Ms. Kuka said that, ultimately, it wasn’t a hard sell. “We work at an organization with a mission of level one care for all people, and the people that work here truly believe in that mission. We take care of patients with no insurance, homeless patients, refugee patients. Every patient should get good quality care.”
The administrative offices for the LGBT Center of Excellence at Denver Health show their pride.
But, that doesn’t mean it was an easy road to travel. There is a simple reason why Denver Health is the only healthcare organization in the country that has integrated care for LGBTQ patients. It turns out, it’s a very difficult endeavor to do well.
“If we have one clinic, that’s like five people I have to train,” Ms. Kuka explains. “If you have an organization of 7,000 people with a decentralized model, you have to train 7,000 people – with turnover.” But, she believes this approach can make all the difference in a patient’s journey. “I come in as a patient, my primary care doctor is a champion – but what if I need an x-ray? What if I need to get an MRI? What if I need to go have surgery? Am I going to be treated well? And, at our organization, the answer is yes because we have trained everyone in our system.”
By prioritizing integrated and affirming care in this manner, Denver Health is blazing a new trail for LGBTQ patients, already seeing an impact in the community.
“We really want to be known as the best place to come if you identify as LGBTQ. Word on the street is that it’s good to come here. We’ve had more new patients last month than we’ve ever had. We can’t keep up with demand,” said Ms. Kuka.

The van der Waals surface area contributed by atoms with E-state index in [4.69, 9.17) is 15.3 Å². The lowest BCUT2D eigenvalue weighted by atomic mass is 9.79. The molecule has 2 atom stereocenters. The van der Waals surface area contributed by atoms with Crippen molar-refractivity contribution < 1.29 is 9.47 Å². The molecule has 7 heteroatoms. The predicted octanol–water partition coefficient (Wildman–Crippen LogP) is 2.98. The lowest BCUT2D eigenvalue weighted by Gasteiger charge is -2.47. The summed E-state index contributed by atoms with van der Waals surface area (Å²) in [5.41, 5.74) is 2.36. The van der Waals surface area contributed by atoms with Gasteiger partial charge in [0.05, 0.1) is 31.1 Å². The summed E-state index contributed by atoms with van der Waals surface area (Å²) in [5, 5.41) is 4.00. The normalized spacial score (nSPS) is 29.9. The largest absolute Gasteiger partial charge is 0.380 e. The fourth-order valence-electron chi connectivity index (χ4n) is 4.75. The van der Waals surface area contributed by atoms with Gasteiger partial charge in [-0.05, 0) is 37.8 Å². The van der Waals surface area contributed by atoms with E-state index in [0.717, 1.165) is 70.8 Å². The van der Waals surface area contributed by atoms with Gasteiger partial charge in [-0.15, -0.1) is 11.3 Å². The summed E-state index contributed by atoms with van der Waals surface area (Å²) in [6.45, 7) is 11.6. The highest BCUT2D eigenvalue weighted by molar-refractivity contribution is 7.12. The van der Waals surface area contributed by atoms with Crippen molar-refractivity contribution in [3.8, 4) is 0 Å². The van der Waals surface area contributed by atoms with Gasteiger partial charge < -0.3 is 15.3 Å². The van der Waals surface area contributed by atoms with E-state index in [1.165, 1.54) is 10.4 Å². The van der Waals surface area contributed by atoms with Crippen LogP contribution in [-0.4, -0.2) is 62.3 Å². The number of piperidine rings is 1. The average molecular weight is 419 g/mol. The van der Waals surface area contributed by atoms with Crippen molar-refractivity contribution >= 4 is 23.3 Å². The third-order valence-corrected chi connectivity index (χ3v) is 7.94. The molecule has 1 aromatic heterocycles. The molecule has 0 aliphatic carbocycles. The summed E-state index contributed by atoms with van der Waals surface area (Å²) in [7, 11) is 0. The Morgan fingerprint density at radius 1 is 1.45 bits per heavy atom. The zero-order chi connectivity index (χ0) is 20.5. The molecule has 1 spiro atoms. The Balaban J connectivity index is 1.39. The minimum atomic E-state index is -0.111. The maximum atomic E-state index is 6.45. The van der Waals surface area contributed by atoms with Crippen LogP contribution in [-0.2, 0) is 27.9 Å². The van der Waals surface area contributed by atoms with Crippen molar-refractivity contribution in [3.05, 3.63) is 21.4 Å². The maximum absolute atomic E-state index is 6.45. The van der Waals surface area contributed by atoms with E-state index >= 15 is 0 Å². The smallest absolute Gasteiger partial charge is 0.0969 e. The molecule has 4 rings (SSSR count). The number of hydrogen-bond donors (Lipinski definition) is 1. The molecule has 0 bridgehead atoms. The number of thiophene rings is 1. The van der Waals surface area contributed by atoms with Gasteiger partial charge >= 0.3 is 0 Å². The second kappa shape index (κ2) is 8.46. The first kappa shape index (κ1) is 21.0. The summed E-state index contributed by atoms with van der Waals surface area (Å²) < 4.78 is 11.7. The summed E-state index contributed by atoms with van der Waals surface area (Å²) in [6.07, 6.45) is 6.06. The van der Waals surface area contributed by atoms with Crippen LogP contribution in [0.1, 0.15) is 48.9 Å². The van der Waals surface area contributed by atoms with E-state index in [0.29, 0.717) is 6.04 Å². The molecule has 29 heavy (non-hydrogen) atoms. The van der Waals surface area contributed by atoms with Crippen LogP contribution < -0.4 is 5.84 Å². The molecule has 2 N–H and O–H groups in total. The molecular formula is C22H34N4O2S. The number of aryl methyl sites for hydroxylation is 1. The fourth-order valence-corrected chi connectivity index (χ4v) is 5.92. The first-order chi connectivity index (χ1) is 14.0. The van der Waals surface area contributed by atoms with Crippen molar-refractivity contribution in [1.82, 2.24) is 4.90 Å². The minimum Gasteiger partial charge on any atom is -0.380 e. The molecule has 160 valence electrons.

“I believe in the decentralized model. It’s not equitable for someone who lives in Montbello with limited transportation to have to go to the ‘gay’ or ‘trans’ clinic when there’s already a clinic in their neighborhood. So, I’m sticking to my core values of public health, access for all, in an equitable manner. And, those are unheard of.”
All of which has Denver Health planning for more growth, and Ms. Kuka’s team looking ahead. “I think the trans community had the most lack of care, so we started there with training people up. But, we’re very committed to making sure that any person who walks through the door can get access to the providers and get the care they want and need.”
This means implementing new trainings to address every population within the LGBTQ community. Denver Health will also continue to add new services for the community, looking to improve their ability to help with insemination for same-sex couples and launching new procedures for the trans community, such as facial-feminization surgeries, tracheal shaves, and voice therapy.
Mostly, she’s excited to have found all of her champions at Denver Health.
“It’s not about me. I’m the driver of the bus, but there’s so many people on the bus charging away. I couldn’t have done this – we couldn’t have done this – without the amazing work and commitment and drive of everyone involved. I’m sure proud of Denver Health. Someone just has to have an idea. A lot of people said yes.”